Human Rights Defenders

Across the country, recent reports suggest ICE and CBP are targeting non-citizens who speak out about their abuses for enforcement action. To examine the prevalence of such practices in our state, UWCHR researchers are investigating the ways in which ICE determines whom to target for immigration enforcement, and the manner in which disciplinary, transfer, and other decisions are made at the privately-run Northwest Detention Center. We are also documenting specific cases of local leaders who have apparently been targeted in retaliation for speaking out about human rights violations.

Maru Mora-Villapando answers questions following press conference and rally in Seattle.

Northwest Detention Center Resistance co-founder Maru Mora-Villapando was targeted for deportation by ICE.

The possibility of ICE targeting its critics for politically-motivated retaliation raises grave human rights concerns. The right to free speech is among the bedrock rights provisions inscribed the U.S. Bill of Rights, applicable to citizens and non-citizens alike. Related principles are also reflected in a raft of international rights agreements protecting rights to free expression and mandating special safeguards for human rights defenders who use their speech to defend the rights of others. While ICE says it’s not targeting these individuals for their political views, simply because they’re undocumented and hence deportable, the agency’s own documents often call such claims into question. What’s more, the agency has argued that immigrants it deems “deportable” should have no access to the courts to defend their first amendment rights, leaving the agency entirely unchecked in its actions against its opponents.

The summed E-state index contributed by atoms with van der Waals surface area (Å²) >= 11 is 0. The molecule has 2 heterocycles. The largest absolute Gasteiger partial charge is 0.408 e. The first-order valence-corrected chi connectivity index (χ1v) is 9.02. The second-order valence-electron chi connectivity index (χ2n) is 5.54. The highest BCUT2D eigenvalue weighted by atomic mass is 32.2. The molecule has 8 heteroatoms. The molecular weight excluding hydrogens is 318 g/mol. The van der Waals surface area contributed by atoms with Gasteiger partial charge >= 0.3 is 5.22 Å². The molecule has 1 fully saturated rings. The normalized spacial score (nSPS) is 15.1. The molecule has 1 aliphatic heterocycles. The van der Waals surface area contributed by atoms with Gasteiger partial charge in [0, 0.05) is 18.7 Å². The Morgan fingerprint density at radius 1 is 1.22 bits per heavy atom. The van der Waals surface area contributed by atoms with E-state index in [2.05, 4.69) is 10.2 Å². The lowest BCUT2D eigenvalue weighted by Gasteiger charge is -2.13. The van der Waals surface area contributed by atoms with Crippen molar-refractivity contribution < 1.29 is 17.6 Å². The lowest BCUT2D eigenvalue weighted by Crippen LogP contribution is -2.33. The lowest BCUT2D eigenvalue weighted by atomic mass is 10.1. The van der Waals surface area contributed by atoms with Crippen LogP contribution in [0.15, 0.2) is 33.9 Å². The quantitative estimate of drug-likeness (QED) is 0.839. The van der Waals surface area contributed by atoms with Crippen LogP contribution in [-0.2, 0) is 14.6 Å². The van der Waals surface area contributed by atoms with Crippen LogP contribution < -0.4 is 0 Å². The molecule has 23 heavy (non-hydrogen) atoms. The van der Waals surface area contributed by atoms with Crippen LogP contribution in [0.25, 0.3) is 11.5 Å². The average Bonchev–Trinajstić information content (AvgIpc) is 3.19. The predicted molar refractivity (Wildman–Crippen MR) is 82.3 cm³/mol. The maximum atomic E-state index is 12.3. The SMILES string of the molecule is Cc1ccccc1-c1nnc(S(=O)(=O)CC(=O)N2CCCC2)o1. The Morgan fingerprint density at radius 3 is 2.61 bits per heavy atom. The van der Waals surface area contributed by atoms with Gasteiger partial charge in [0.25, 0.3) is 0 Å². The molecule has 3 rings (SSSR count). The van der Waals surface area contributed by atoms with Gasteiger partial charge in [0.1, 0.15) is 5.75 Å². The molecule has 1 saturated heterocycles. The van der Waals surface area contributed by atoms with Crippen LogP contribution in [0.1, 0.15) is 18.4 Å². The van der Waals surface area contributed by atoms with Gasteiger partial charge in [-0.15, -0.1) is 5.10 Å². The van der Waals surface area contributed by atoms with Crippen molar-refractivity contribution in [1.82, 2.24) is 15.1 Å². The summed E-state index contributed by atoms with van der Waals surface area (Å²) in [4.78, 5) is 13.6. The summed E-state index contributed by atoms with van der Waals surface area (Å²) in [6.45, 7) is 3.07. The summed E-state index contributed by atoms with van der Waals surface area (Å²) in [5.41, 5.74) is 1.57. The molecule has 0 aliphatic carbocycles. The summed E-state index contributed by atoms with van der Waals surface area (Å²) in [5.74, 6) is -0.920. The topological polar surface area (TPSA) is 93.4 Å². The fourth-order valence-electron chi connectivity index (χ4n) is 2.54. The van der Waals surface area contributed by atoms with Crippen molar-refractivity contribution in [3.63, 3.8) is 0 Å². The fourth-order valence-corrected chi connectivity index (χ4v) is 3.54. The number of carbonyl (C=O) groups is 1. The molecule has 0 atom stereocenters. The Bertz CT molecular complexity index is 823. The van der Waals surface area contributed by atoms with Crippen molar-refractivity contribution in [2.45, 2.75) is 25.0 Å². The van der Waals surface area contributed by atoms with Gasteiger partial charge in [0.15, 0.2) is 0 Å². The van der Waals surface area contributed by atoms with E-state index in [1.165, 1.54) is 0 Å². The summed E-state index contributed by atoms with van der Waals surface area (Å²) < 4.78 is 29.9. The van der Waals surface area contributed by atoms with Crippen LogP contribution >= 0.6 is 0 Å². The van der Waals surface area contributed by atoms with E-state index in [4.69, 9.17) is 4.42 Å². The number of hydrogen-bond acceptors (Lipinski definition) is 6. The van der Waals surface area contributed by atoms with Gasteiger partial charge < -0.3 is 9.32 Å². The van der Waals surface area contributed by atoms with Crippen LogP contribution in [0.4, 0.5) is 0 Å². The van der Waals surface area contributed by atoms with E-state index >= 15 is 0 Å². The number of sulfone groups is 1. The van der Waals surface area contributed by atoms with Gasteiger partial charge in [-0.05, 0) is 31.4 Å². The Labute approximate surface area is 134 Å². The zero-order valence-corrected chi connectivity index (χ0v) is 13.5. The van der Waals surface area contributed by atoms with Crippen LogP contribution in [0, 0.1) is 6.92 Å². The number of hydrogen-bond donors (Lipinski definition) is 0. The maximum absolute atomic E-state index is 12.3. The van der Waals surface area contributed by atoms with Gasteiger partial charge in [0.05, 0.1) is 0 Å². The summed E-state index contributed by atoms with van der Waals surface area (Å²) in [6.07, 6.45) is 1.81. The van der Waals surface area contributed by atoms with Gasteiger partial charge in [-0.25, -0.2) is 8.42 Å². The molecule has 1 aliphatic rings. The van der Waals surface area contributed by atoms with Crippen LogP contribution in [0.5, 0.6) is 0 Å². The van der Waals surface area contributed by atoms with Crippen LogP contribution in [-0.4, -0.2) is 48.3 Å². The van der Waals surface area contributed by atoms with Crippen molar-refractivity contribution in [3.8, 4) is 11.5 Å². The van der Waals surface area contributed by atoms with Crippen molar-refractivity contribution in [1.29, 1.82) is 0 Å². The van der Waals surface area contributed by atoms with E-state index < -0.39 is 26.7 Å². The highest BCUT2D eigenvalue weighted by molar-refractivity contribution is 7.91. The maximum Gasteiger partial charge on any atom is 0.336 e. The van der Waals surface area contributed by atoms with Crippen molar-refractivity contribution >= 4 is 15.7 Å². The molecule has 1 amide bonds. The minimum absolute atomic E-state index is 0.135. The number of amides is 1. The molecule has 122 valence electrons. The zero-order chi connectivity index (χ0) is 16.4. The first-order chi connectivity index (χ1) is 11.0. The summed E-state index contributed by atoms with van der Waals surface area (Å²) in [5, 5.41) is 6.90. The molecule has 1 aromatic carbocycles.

We will continue to research these patterns and practices, and to support to rights defenders in their efforts to ensure human rights for all people.